Muted Vehicles Competition
Regarding vehicles, competition is generally smaller and rarer, actually almost nonexistent for tanks, but worth mentioning is Navistar Defense, which has with extensive experience in developing Mine-Resistant Ambush Protected Vehicles for the Iraq war. This industrial capacity could easily be extended to creating other vehicle models for countering state actors like Russia.
The same can be said of Oshkosh defense, already providing the US military with tactical vehicles, from armed 4×4 to heavy armored trucks.
A Ship Building Duopoly
Finally, there is only one serious competitor whose size can rival GD for ship building, which is Huntington Ingalls Industries (HII). Together with GD, HII is expected to be the driving force behind the US Navy plans to go from 290 ships today to 355 ships by 2035 and 500 ships by 2045. If this plan is put into motion fully, it is likely to completely saturate for the next 2 decades the ship building capacities of both General Dynamics and Huntington Ingalls. While HII is also an interesting company, GD is a larger and more diversified company, with HII being focused only on warship building.
So, while these are serious competitors, a hard constrain on shipyard capacities and the expected onslaught of orders by the US Navy should ensure that plenty of contracts are attributed to all. This would make the sector a de facto duopoly, characterized by a demand higher than production capacities, something usually highly profitable for the involved companies and their shareholders.
Other large defense companies are more likely to stay partners of GD instead of direct competitors, like for example Honeywell, which already provides parts for the Abrams tanks.
In conclusion, while competition does exist, it is likely to be only serious on the IT and Mission Systems sector of GD activities. Its other sectors should stay marked by low competition and durable economic moat.
GD is a company with slowly growing business and very low volatility, as reflected in its Revenue, Earning Per Share (EPS) and Dividends. This is best resumed in the chart below. As you can see, GD revenues numbers are matching its profile of a stable quality company, with no sudden change in its activity, and a slowly growing EPS.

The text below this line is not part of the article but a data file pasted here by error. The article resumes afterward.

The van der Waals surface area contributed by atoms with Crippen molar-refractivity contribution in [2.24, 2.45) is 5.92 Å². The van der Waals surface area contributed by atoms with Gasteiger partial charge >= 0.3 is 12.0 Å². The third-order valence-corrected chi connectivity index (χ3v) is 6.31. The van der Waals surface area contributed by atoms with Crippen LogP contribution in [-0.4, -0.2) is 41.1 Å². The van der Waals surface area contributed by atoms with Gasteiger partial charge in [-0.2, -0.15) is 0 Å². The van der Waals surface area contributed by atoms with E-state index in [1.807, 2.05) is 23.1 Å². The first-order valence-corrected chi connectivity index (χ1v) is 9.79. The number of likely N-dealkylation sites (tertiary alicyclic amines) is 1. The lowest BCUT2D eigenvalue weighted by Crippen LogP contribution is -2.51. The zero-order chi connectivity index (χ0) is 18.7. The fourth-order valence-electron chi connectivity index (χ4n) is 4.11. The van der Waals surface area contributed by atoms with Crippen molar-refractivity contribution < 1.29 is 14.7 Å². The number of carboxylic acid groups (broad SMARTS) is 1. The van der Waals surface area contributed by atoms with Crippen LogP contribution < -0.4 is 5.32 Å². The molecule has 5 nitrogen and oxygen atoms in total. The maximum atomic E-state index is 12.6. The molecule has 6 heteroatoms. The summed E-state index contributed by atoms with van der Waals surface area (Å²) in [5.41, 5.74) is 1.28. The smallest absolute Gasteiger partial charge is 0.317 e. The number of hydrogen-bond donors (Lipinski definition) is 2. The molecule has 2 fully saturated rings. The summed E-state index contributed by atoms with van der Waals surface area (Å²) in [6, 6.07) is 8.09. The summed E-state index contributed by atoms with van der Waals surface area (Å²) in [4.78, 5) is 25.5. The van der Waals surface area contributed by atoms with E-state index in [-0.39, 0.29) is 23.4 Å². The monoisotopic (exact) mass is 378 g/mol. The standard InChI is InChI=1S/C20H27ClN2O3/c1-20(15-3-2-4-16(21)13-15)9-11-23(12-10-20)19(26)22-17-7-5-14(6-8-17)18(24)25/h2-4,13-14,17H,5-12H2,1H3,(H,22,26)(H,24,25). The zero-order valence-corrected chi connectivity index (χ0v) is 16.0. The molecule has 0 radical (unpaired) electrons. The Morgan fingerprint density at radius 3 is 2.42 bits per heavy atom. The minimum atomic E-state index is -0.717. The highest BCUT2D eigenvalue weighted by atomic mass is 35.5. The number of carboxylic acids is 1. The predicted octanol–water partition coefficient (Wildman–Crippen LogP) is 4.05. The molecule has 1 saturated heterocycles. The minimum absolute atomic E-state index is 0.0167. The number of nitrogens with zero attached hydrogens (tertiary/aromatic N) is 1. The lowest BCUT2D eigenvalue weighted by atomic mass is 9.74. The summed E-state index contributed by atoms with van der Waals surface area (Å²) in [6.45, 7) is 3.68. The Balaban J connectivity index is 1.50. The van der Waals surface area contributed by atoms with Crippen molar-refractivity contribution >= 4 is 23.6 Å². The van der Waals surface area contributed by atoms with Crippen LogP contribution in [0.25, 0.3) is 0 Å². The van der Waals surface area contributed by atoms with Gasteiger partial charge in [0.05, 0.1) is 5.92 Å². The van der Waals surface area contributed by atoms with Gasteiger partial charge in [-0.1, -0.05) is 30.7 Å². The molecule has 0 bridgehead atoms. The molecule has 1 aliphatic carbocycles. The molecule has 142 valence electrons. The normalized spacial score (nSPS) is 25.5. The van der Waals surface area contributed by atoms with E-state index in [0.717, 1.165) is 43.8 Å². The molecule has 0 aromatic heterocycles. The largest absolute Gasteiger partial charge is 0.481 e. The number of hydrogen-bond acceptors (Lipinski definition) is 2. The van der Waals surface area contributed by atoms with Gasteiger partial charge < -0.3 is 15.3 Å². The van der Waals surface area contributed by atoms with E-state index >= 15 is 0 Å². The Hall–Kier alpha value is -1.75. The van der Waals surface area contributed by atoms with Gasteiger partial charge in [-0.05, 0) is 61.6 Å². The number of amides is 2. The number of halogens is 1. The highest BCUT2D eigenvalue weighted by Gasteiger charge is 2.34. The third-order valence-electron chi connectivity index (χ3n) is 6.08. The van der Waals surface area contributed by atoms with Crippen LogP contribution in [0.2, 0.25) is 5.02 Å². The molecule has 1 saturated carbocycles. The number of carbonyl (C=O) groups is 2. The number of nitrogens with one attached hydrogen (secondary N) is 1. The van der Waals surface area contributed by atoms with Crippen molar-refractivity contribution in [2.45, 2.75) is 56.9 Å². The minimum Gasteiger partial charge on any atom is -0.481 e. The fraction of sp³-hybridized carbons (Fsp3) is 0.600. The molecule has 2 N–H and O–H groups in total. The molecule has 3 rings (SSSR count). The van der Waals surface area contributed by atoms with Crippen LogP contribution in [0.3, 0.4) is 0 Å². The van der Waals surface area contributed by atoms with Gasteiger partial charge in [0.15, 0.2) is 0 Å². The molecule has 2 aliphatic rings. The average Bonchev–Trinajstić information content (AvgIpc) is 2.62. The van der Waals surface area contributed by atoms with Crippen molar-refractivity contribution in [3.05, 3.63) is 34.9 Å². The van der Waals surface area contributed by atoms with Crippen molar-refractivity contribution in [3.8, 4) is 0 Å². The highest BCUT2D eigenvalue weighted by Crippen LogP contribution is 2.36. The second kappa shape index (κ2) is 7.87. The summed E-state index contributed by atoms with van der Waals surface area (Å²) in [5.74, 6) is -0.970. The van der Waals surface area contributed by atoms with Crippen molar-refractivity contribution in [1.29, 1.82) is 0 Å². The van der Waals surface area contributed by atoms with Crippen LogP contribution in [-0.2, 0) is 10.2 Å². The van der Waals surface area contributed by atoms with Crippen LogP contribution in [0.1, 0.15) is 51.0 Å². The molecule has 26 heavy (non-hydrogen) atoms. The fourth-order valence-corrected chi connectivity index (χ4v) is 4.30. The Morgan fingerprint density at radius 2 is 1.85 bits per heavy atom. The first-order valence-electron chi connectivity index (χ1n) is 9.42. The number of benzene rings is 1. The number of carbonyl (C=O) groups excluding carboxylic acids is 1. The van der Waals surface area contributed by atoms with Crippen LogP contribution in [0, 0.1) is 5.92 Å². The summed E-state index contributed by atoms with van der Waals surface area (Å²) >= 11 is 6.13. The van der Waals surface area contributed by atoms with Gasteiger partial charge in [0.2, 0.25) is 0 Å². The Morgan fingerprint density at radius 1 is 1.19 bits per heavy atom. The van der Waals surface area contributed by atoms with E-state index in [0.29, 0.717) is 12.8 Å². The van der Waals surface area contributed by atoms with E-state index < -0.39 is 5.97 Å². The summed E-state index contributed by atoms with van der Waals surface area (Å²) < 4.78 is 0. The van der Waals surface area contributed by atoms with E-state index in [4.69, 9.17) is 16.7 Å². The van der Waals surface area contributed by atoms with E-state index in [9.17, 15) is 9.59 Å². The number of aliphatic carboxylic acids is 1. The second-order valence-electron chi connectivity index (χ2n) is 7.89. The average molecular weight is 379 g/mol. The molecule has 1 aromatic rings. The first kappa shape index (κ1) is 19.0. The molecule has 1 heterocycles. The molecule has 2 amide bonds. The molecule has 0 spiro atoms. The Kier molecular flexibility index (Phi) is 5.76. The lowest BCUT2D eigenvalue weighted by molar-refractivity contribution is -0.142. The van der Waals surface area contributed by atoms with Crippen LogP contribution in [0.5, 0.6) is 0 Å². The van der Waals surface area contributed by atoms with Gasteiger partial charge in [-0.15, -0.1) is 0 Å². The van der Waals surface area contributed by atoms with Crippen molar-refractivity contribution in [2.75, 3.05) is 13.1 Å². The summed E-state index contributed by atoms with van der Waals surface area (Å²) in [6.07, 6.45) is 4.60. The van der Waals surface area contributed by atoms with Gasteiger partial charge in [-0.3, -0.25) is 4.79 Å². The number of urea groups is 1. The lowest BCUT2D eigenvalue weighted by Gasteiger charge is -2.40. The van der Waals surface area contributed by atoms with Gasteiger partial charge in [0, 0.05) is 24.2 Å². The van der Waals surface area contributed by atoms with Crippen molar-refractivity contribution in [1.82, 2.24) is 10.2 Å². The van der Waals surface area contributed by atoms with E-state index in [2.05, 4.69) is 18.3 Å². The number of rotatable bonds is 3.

Dividends per share are not that high, with a yield averaging 3% over the past ten years, but it is a nice extra quality to add to the stock profile.
It is worth noting that the company is also consistently conducting stocks buybacks, with shares outstanding getting down from 377 million to 286 million in the last 10 years.
Debt and Balance Sheet
GD is not heavily indebted, but its debt has risen massively in 2018, without a corresponding rise in earning or performance to show for the use of that money. This led me to investigate deeper in the 2018 annual report to understand what was done with this $10 billion of debt.
To my discovery, it was mostly used to purchase the company CSRA to improve and extend General Dynamics’s IT offer.
Maybe it might have been needed for strategic reasons, but the low impact it had on EBITDA leaves me a little skeptical it was worth loading the balance sheet with a debt worth as much as a quarter of today’s valuation.
On the other hand, it is not impossible that the integration of CSRA and winning the associated tender might take a few years, as we are talking of very sensitive strategic systems, for which purchase decisions might be especially slow. But all in all, this acquisition, including up to $2.1 billion in goodwill, does not seem to have been worth it, at least not yet.
When it comes to goodwill, it is also something a little troubling in the GD balance sheet, with almost $20 billion out of $29.3 billion of non-current assets being marked as goodwill. It is not so much that goodwill does not represent real value, but that it is really hard to judge its proper evaluation or not for non-insiders.
At this point, I would only judge the balance sheet as OK, with total liabilities being $5 billion higher than the total assets minus the goodwill, something that might have been avoided without the acquisition of CSRA in 2018.
Regarding credit risk, GD has a large amount of its debt reaching maturity in 1-3 years, to the total of $7.6 billion, or more than half of the total. Reflecting the general .lack of transparency regarding the strategy, there is no explanation for keeping such a short debt maturity.
This is especially a matter of interest when low interest rate could be used to lock in the long-term debt at advantageous terms, instead of having to continuously roll-over billions per years.